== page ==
For more information, please contact the SBA Disaster Assistance Customer Service Center. Call 1-800-659-2955 (TTY: 1-800-877-8339) or e-mail email@example.com.
Carolyn Robinson, a Senior Vice President at Acclivity Financial, A Subsidiary of Citizens Bank, said her bank is helping “our borrowers who want a loan payment deferment. We are continuing to underwrite, process and close loans.”
Carolyn provided additional details about the three-step process for applying for SBA disaster loans.Three_Step_Process_SBA_Disaster_Loans
The GABB encourages small businesses to contact one of the many SBA lenders in our association because these lenders have a proven track record of successfully working with business owners.
“We hope that all of you stay safe and healthy in the coming weeks and months,” said David Brindley, Vice President of Live Oak Bank. “Together, we will get through this challenging time!”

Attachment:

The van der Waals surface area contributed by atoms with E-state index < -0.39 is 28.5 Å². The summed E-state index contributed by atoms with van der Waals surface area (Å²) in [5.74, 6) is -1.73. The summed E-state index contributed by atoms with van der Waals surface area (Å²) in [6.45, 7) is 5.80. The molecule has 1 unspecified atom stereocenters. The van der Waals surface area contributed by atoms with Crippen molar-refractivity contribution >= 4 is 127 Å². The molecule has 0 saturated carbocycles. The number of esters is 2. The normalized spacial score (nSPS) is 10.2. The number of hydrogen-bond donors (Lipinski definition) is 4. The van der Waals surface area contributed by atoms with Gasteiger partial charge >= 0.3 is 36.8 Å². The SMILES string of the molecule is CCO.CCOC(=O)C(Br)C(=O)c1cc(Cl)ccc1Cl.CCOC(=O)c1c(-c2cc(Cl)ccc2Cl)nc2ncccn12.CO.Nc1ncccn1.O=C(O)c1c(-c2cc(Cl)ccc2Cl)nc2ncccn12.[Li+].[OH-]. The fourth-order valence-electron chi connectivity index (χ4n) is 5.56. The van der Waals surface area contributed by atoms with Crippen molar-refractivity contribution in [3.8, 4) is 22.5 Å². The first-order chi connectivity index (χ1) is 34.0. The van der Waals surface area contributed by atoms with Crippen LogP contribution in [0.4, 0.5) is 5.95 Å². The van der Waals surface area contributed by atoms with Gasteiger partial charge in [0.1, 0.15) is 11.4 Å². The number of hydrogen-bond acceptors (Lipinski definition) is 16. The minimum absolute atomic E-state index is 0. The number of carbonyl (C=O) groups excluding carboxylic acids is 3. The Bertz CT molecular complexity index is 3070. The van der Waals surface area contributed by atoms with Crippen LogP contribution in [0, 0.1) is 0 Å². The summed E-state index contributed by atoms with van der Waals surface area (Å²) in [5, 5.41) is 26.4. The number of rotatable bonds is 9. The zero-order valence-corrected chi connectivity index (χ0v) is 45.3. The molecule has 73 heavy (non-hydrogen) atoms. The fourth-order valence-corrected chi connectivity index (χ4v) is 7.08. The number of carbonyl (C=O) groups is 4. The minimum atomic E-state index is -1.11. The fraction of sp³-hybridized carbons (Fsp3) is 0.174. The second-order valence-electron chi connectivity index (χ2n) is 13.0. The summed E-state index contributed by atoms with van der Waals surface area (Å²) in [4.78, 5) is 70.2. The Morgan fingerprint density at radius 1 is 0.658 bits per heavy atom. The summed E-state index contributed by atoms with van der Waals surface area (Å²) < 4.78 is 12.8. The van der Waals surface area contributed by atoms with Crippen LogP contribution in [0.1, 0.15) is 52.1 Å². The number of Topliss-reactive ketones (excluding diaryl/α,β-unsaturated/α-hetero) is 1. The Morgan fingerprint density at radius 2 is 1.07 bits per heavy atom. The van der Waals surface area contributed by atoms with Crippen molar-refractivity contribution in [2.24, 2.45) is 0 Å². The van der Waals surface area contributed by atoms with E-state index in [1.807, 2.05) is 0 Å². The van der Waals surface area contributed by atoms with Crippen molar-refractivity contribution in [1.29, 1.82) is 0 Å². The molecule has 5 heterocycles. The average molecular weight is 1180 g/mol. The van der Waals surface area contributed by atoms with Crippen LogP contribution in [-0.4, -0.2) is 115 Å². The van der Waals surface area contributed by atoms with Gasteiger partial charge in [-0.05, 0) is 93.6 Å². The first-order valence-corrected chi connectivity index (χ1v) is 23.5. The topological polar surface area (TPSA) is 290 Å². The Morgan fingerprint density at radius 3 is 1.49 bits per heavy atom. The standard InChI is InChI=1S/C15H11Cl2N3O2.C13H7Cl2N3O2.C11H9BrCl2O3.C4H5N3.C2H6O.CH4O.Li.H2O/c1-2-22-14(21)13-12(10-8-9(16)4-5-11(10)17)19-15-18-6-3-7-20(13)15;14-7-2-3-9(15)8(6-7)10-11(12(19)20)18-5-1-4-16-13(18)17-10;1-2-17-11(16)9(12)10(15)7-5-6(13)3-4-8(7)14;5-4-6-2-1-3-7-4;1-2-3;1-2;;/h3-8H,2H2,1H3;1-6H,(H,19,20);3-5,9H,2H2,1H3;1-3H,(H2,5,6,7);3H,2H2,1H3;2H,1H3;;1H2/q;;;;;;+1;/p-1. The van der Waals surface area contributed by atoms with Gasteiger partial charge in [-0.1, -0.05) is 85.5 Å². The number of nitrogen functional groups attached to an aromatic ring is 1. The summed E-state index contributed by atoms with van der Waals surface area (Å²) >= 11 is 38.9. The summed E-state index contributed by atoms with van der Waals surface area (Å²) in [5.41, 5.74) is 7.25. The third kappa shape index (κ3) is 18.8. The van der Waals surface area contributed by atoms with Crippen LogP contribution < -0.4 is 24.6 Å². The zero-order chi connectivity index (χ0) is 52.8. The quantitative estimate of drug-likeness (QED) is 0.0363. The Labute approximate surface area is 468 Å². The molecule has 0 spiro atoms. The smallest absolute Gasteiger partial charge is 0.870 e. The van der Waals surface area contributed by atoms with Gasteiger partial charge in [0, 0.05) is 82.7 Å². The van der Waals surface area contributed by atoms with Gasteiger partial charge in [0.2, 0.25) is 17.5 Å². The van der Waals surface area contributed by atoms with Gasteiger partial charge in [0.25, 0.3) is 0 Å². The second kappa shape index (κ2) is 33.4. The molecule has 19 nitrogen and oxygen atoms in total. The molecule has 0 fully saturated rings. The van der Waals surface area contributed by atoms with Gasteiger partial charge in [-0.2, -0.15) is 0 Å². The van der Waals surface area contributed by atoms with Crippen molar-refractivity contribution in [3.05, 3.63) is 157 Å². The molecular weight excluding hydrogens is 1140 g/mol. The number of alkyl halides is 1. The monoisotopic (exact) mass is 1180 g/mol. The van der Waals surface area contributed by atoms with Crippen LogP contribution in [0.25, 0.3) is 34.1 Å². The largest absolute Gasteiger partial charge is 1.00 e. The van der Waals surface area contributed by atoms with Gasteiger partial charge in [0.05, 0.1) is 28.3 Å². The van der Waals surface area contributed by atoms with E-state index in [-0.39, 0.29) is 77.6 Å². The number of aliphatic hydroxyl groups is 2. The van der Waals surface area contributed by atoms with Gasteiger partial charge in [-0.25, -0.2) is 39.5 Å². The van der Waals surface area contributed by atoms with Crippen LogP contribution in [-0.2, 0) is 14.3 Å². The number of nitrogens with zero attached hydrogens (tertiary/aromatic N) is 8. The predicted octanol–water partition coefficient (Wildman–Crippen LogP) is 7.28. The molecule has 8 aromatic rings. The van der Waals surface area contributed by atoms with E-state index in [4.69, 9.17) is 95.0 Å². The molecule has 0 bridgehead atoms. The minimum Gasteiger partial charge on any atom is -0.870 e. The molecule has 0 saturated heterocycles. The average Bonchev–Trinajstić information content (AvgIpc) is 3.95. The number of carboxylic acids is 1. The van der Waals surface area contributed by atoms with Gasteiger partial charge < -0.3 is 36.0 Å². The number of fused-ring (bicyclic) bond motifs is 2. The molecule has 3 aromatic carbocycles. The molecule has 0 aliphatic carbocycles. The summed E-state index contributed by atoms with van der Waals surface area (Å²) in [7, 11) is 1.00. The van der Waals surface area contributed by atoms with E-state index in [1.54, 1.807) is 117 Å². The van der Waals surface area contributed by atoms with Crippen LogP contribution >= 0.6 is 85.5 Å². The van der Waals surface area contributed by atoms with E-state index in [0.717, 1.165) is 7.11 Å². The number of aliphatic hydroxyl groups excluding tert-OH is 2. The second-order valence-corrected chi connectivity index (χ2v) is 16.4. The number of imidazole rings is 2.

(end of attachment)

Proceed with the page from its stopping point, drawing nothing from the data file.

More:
By Dean Burnette, GABB President and managing broker of Best Business Brokers of Savannah
In the last few days my email has had a growing amount of Covid-19 Update emails! When I turn the television or radio on I hear or see “Corona virus” 100’s of times. Although coverage of a global pandemic is understandable, we’re only human.
If exposure to the virus doesn’t get us, hearing bad news may.
Being an eternal optimist with real life experience through several world economic cycles, including the oil embargo of the 1970’s and 1980’s, The Y-2-K threat of 2000, the real estate bubble, I’m quite confident that most of us will survive this. In fact, some will prosper and some will not.